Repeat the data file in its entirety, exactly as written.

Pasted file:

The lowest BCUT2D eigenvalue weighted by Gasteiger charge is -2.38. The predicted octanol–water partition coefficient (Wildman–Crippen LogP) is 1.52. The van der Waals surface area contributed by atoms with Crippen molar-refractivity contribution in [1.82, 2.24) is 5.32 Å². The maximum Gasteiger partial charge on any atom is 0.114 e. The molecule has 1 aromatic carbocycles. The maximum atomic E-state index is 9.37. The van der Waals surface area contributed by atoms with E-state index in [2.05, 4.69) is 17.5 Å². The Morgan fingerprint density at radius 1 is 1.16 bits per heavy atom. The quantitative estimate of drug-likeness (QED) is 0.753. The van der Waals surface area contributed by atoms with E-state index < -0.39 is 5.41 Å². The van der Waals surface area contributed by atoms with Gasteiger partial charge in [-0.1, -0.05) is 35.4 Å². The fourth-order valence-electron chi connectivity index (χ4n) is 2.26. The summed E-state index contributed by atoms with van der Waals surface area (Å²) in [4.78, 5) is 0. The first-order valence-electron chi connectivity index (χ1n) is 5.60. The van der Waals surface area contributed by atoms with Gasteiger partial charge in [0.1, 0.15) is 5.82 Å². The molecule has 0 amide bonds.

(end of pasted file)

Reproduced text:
The lowest BCUT2D eigenvalue weighted by Gasteiger charge is -2.38. The predicted octanol–water partition coefficient (Wildman–Crippen LogP) is 1.52. The van der Waals surface area contributed by atoms with Crippen molar-refractivity contribution in [1.82, 2.24) is 5.32 Å². The maximum Gasteiger partial charge on any atom is 0.114 e. The molecule has 1 aromatic carbocycles. The maximum atomic E-state index is 9.37. The van der Waals surface area contributed by atoms with E-state index in [2.05, 4.69) is 17.5 Å². The Morgan fingerprint density at radius 1 is 1.16 bits per heavy atom. The quantitative estimate of drug-likeness (QED) is 0.753. The van der Waals surface area contributed by atoms with E-state index < -0.39 is 5.41 Å². The van der Waals surface area contributed by atoms with Gasteiger partial charge in [-0.1, -0.05) is 35.4 Å². The fourth-order valence-electron chi connectivity index (χ4n) is 2.26. The summed E-state index contributed by atoms with van der Waals surface area (Å²) in [4.78, 5) is 0. The first-order valence-electron chi connectivity index (χ1n) is 5.60. The van der Waals surface area contributed by atoms with Gasteiger partial charge in [0.1, 0.15) is 5.82 Å². The molecule has 0 amide bonds.